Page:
Tabletop Highlight: To Run or To Play, And Why

I love both playing tabletop RPGs and running them. When I run, I get to tell a story in a different format, hand-in-hand with a group of people who are just as excited about the story as I am. When I play, I get to participate in a story with a bunch of other people who care about what we’re doing and escape from my life for a while. Running a good game leaves me with a feeling of satisfaction and calm exhaustion that make me want to rest up so I can prepare to do it again the following week.  Playing a good game is exhilarating, whether I succeed or fail, because I got to do things I normally wouldn’t and think about things in new ways until I eventually return to myself, ready to coast through the rest of the day on the relaxed feeling I get from not being me for a while.

When you run a game, there are a million little things you’re doing to make it work out. Keeping track of the larger plot arcs as time passes, maintaining a world for the players, playing the part of any number of NPCs the players encounter, designing challenges for your players so they don’t get complacent or bored, telling a story so everyone can participate, and so much more. For every hour of game I run, I do a minimum of one and a half that many hours. Generally, it winds up somewhere in the two-to-four range. For instance, this week’s sessions was mostly travel, a chance to resupply, and a couple random encounters that wound up giving me an idea for an interrupt to the main goal the players are pursuing that also lets me bring in the requirements for a player’s prestige class. In order to get all that ready, I spent all of Sunday afternoon preparing a single item of legacy, adjusting the encounters to fit a party with tons of martial damage but almost no magical support, and digitizing some notes for the players to reference about their character. Throw in the time over the week leading up to that when I fleshed out the interrupt quest(s) and a couple of hours Friday night writing out my notes so I could see how they fit into the campaign plan. All of that adds up to about ten hours of work for four hours of play.

However, I now feel an immense sense of satisfaction that the players are moving along on their quest, that they feel like I’ve reminded them of the dangers of complacency and that they know there’s not just a goal, but actually feel tension because outside forces are quite capably working against them. It felt good to see my plans play out as I intended, to see my player get excited when I let him know we’d be able to get his prestige class stuff worked in soon, and how they all had to play their characters out in a situation that challenged their characters’ normal modes of addressing problems. I wanted to shake them out of their grooves without shaking up the story and I managed to pull it off, so now I’m excited to see what happens as a result of this.

As a player, I can ignore everything but the needs of the body as I place myself in the situation of my character. All of my knowledge except what my character knows and what might be applicable to the situation fades away. Sometimes the buzzing of my phone or my inability to remember the exact terms of an ability require me to break my focus, but those are quickly set aside so I can return to the game. Decisions are make, abilities are used, skill checks are made, and the story unfolds as I walk through halls and dungeons that exist in the murky, semi-transparent realm of my imagination. As a story-teller myself, my mind fills in all the little details as my character moves through their environment and I do my best to play by the rules of the game without breaking the illusory world I’ve created in my head.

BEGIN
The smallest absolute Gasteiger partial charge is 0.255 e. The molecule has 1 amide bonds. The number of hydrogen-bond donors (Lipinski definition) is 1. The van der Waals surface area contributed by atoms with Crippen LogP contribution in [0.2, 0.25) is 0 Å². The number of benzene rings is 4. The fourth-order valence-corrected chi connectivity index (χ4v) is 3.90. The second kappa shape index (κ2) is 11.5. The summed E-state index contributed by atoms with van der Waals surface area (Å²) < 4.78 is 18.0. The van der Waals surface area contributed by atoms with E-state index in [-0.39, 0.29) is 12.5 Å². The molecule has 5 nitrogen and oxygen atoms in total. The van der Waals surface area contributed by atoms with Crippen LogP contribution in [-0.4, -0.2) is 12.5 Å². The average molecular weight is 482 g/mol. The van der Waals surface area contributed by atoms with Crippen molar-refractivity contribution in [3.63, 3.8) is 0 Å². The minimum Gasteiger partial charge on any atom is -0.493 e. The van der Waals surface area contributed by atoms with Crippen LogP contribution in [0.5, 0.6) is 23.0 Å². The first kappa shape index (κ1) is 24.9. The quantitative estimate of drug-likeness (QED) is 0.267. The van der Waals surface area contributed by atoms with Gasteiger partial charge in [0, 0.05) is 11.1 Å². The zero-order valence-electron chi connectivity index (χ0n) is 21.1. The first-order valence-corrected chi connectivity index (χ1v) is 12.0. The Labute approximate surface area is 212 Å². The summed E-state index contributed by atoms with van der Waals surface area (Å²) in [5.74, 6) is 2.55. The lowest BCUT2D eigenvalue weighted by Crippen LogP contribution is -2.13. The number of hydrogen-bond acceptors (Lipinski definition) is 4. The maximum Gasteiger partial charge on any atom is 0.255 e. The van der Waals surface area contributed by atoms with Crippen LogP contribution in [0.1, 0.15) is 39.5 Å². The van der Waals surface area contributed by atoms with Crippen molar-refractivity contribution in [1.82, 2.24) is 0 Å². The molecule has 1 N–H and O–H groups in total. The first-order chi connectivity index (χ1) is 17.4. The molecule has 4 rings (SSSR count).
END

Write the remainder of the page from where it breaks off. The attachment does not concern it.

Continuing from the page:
Some GMs are better than others at letting this play out and some characters are better for it than others. If my character’s focus is on their own well-being, it is easy. If I need to focus on other characters because I need to protect them, it is more difficult. I don’t like filling in the gaps on other people’s characters and few people describe their character in great enough detail to create an image. A bunch of the people who don’t describe their will, instead, wind up drawing them, and that is better in some respects, but so solid an image can make it stand out from the murkier world I’m creating. Any character who takes the fore or who moves on their own is my preference. Sometimes, though, a character is so different it is hard to really get into their mind, so all of my effort gets focused on playing them correctly (or what I think of as correctly) that I don’t get quite as invested into the game as I would like.

Personally, I’d prefer to have both playing and running happen in the same week so I can get both the escape and the satisfaction, but I only have one group I play in with any regularity, and that game is a bit harder to get invested in for a few reasons that mostly revolve around totally valid stylistic choices by the DM and the fact that I don’t know any of the other players or the DM very well. I know one of them a bit better, and she’s the person who invited me, but everyone else is still basically a stranger. Running happens most weeks, but not every week because of the time and energy commitment involved. If I’m feeling worn out because of work or my mental health, I’m not really in a place where I can run a game and I’ve learned better than to try anyway.

In an ideal world, I’d have one night of fully-immersed play and one night of extremely satisfying running. In this world, I can generally manage one night of play and one or two nights of running, so that’s still pretty great, if more exhausting that I anticipated before agreeing to everything. Still, the benefits are worth the costs.